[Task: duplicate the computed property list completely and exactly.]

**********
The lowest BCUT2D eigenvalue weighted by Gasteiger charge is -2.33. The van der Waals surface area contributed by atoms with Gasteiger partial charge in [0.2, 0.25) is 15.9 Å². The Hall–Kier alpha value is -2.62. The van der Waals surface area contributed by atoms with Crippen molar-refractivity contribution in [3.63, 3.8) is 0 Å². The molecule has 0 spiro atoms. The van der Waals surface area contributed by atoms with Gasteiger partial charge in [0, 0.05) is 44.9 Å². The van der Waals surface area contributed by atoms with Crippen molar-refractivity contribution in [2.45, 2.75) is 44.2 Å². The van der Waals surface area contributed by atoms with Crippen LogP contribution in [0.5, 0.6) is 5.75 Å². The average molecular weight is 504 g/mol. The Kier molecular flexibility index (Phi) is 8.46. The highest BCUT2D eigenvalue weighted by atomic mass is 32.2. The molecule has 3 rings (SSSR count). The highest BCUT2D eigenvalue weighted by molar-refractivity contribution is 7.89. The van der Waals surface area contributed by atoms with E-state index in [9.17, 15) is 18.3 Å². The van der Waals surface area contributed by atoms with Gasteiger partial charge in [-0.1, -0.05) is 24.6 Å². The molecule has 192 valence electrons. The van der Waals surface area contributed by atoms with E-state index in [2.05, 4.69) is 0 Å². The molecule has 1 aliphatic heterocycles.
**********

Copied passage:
The lowest BCUT2D eigenvalue weighted by Gasteiger charge is -2.33. The van der Waals surface area contributed by atoms with Gasteiger partial charge in [0.2, 0.25) is 15.9 Å². The Hall–Kier alpha value is -2.62. The van der Waals surface area contributed by atoms with Crippen molar-refractivity contribution in [3.63, 3.8) is 0 Å². The molecule has 0 spiro atoms. The van der Waals surface area contributed by atoms with Gasteiger partial charge in [0, 0.05) is 44.9 Å². The van der Waals surface area contributed by atoms with Crippen molar-refractivity contribution in [2.45, 2.75) is 44.2 Å². The van der Waals surface area contributed by atoms with Crippen LogP contribution in [0.5, 0.6) is 5.75 Å². The average molecular weight is 504 g/mol. The Kier molecular flexibility index (Phi) is 8.46. The highest BCUT2D eigenvalue weighted by atomic mass is 32.2. The molecule has 3 rings (SSSR count). The highest BCUT2D eigenvalue weighted by molar-refractivity contribution is 7.89. The van der Waals surface area contributed by atoms with E-state index in [9.17, 15) is 18.3 Å². The van der Waals surface area contributed by atoms with Gasteiger partial charge in [-0.1, -0.05) is 24.6 Å². The molecule has 192 valence electrons. The van der Waals surface area contributed by atoms with E-state index in [2.05, 4.69) is 0 Å². The molecule has 1 aliphatic heterocycles.